Published on [Permalink]
Reading time: 4 minutes
Posted in:

Writing Journal: Everything Happening at Once

Greetings, internet peeps.

Last night, Seattle overflowed with santas. Old and young, female and male, bearded and blue-haired; santas in bars, on street corners, and santas shopping. I saw two santas riding scooters. Child santas in strollers. Grinch santas in furry green pants. Tipsy santas, giggling down the sidewalk. Shopping santas, standing in the long lines at Beechers Cheese. Santas taking selfies beneath the neon Pike Place Market sign.

It was SantaCon!

T-minus five days until we get boosted. Omicron may yet be a mild variant, and if that holds steady, I’ll be back to licking flagpoles (okay, drinking coffee at a coffee shop) after the new year starts.

Two crows have landed above our window, and they keep flying out between our building and the next, swooping and chasing one another. I believe the autumn corvid conclaves have come to an end. The Belltown crows are back in the hood.

Ha! They just flew straight down past our window like fighter jets. Those birds be crazy!

Can Writing be Agile?

I’m down a new bunny trail, reading about the Manifesto for Agile Software Development, a statement of values developed by software engineers in the early aughts. That brought me to a talk, Agile is Dead, Long Live Agility, which I thought was fabulous. And that got me thinking about how “Agility” could be applied to writing fiction.

Hmm…. thoughts are swirling! It occurs to me that certain things that occur in editing (like ear-reading to catch errors and smooth out rhythm) might be integrated into my process earlier.

Layers of Attention

Lately, I’ve been keenly aware of how writing involves multiple layers of attention.

The Words (Actual Text)

The Story (As Imagined by the Writer)

The Reader’s Emotional Experience (While Reading)

Consider any short scene.

It’s said that beginning writers focus on words, and intermediate writers focus on story. But there’s also that third level of awareness, where you imagine the reader and write the story in such a way to provoke certain reactions.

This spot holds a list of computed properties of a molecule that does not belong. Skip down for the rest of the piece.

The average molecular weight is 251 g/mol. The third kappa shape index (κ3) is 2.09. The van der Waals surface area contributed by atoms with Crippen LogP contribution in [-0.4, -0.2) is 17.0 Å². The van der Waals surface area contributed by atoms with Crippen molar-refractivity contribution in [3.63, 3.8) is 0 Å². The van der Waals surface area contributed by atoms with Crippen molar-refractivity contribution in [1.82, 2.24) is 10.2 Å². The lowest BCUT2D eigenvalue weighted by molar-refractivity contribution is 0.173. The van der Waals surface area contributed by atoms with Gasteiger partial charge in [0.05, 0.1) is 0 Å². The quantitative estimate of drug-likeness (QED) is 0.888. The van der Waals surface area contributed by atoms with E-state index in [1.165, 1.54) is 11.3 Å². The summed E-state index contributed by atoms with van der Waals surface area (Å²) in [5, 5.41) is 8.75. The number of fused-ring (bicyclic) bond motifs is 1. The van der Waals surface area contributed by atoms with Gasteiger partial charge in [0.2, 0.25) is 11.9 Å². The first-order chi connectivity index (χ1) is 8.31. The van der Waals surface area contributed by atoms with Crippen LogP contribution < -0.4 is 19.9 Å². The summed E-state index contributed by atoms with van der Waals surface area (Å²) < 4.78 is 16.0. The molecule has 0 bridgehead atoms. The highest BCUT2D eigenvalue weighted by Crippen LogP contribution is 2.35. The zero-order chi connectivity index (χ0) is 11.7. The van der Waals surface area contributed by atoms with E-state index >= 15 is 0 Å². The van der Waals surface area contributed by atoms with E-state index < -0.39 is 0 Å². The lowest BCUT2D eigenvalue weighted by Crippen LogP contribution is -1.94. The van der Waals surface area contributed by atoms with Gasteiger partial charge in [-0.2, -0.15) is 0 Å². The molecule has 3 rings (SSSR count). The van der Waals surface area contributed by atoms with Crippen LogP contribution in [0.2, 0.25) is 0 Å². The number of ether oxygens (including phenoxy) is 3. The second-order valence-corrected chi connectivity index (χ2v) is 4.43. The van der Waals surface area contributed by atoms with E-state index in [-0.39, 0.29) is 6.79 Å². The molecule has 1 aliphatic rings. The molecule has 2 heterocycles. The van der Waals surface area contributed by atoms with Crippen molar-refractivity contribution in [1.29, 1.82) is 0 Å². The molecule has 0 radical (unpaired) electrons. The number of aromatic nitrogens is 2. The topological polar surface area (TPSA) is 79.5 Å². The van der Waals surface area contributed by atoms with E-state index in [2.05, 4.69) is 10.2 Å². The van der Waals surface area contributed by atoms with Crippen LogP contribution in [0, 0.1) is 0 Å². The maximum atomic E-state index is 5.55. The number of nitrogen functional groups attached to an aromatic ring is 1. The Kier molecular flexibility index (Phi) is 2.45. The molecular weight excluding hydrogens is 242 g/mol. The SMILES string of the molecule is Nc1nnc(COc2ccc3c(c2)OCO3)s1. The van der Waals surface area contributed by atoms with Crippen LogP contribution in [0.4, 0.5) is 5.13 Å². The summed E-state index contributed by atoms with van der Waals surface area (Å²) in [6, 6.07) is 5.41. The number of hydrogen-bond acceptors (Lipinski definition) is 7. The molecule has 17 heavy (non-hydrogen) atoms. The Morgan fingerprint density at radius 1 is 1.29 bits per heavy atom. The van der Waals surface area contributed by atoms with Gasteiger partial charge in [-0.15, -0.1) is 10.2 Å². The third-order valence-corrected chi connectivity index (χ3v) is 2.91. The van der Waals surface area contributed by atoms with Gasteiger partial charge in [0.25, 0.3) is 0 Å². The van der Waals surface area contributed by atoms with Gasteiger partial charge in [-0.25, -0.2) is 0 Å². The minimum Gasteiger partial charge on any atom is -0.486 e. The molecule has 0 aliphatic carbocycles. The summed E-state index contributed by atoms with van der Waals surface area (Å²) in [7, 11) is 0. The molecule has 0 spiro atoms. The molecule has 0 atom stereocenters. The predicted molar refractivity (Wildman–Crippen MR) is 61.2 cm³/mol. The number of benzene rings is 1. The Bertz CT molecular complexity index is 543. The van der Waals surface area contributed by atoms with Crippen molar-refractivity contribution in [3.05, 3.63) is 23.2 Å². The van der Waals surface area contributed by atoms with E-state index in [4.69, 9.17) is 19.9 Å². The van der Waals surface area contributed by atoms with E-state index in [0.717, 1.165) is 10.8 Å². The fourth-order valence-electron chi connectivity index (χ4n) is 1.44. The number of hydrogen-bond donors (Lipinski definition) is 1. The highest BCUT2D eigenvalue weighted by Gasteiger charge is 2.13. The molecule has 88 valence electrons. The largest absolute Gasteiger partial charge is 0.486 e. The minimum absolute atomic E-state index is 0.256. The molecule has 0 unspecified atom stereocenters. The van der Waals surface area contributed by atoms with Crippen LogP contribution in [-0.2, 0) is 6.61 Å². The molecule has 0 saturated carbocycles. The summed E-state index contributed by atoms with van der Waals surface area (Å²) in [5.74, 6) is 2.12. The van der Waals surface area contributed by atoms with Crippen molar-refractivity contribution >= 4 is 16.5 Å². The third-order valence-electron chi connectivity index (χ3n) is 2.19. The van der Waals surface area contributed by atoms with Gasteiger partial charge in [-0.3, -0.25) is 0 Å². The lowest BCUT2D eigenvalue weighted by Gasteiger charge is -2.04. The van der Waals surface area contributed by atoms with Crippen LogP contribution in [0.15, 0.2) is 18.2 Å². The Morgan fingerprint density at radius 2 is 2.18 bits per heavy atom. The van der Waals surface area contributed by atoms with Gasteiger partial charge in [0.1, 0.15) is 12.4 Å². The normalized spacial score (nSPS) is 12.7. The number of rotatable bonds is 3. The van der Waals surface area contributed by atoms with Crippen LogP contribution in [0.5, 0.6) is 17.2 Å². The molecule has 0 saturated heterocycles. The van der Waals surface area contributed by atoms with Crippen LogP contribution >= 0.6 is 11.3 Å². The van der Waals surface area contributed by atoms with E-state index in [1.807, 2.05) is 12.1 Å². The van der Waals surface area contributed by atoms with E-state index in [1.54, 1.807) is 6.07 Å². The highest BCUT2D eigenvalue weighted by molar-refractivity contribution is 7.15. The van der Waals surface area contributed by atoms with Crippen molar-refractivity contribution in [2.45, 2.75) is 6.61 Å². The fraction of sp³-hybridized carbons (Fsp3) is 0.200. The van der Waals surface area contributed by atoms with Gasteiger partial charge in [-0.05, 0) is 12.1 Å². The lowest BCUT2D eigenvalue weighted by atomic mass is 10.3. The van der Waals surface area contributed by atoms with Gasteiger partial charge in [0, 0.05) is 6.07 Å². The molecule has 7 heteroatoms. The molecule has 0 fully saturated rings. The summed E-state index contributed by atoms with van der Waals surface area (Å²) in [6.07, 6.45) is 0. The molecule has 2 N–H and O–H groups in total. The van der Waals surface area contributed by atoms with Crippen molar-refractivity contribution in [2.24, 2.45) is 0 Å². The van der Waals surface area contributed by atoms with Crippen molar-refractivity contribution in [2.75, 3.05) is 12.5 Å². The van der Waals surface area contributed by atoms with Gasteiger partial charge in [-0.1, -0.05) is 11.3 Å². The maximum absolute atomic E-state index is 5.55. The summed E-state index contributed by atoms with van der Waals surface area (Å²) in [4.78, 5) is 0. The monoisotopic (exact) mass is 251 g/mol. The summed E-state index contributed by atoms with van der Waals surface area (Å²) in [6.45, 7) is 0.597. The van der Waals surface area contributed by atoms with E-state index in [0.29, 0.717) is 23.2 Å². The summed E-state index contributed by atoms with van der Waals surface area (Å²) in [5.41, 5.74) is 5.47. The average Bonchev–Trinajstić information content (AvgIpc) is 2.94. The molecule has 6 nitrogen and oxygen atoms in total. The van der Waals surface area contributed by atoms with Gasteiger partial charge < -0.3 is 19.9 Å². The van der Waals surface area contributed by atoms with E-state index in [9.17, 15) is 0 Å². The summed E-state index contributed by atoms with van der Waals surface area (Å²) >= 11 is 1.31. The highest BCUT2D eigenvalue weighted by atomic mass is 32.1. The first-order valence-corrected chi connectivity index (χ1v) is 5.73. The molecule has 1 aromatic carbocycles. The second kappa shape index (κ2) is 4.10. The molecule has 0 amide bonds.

Ala: I want my reader to feel curious here. or Yeah, let’s jab in the knife and give it a little twirl. Delicious.

For a long time, I counted on the assumption that my emotions would automatically translate to the reader. But I believe it helps to be a bit more explicit than that. You can almost choreograph the feelings.

Here, BE CURIOUS

Here, BE AFRAID

Here, LAUGH

Behind the keyboard, I aim to get your brain squirting the proper neurotransmitters at the right moments.

It’s a strange way to think about writing, but it’s true.

The Joy of Being Busy

It’s been a good, productive week. Hostile Takeover is coming along and I’m about three quarters done with the first draft. Jessica’s story makes my heart hurt, but in the best way possible.

Today I’m digging into my (substantial) edit of A View to Die For which is the first Butterfly Island Mystery. Soon, I’ll set up my files and notes for book two, which I believe will be called Death at Dagger Cove.

Oh, and I’m having a lot of fun writing Nathan’s Folly, which will be the bonus novella for my Butterfly Island series. Murder at a creepy gothic mansion? Yes please!

Financially, my writing year is ending with a whimper instead of a roar. That’s about what I expected though. I did decently well with my cruise cozies, but I’ve spent a good chunk of the summer and fall on projects that won’t result in income right away:

I’m trying to build some breathing room in my release schedule, so I’m stacking new books like cordwood, wrapping up what needs to be wrapped up, and investing in good stuff for the future.

Speaking of which…

Into the edits I go!